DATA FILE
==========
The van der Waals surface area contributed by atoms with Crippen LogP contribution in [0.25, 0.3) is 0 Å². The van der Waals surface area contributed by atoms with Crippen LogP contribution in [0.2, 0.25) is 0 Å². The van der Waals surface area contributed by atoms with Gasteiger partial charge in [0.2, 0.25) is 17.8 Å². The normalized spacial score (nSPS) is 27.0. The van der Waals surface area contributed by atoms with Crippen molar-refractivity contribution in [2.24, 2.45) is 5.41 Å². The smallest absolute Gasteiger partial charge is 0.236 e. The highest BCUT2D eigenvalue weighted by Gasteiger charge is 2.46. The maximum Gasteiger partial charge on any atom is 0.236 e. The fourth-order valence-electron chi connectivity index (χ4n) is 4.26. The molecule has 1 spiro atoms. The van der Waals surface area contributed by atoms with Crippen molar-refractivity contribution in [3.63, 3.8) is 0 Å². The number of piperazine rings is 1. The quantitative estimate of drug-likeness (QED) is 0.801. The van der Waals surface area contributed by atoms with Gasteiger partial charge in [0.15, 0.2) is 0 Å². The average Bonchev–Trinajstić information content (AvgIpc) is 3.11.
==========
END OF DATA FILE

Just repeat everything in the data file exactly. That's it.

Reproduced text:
The van der Waals surface area contributed by atoms with Crippen LogP contribution in [0.25, 0.3) is 0 Å². The van der Waals surface area contributed by atoms with Crippen LogP contribution in [0.2, 0.25) is 0 Å². The van der Waals surface area contributed by atoms with Gasteiger partial charge in [0.2, 0.25) is 17.8 Å². The normalized spacial score (nSPS) is 27.0. The van der Waals surface area contributed by atoms with Crippen molar-refractivity contribution in [2.24, 2.45) is 5.41 Å². The smallest absolute Gasteiger partial charge is 0.236 e. The highest BCUT2D eigenvalue weighted by Gasteiger charge is 2.46. The maximum Gasteiger partial charge on any atom is 0.236 e. The fourth-order valence-electron chi connectivity index (χ4n) is 4.26. The molecule has 1 spiro atoms. The van der Waals surface area contributed by atoms with Crippen molar-refractivity contribution in [3.63, 3.8) is 0 Å². The number of piperazine rings is 1. The quantitative estimate of drug-likeness (QED) is 0.801. The van der Waals surface area contributed by atoms with Gasteiger partial charge in [0.15, 0.2) is 0 Å². The average Bonchev–Trinajstić information content (AvgIpc) is 3.11.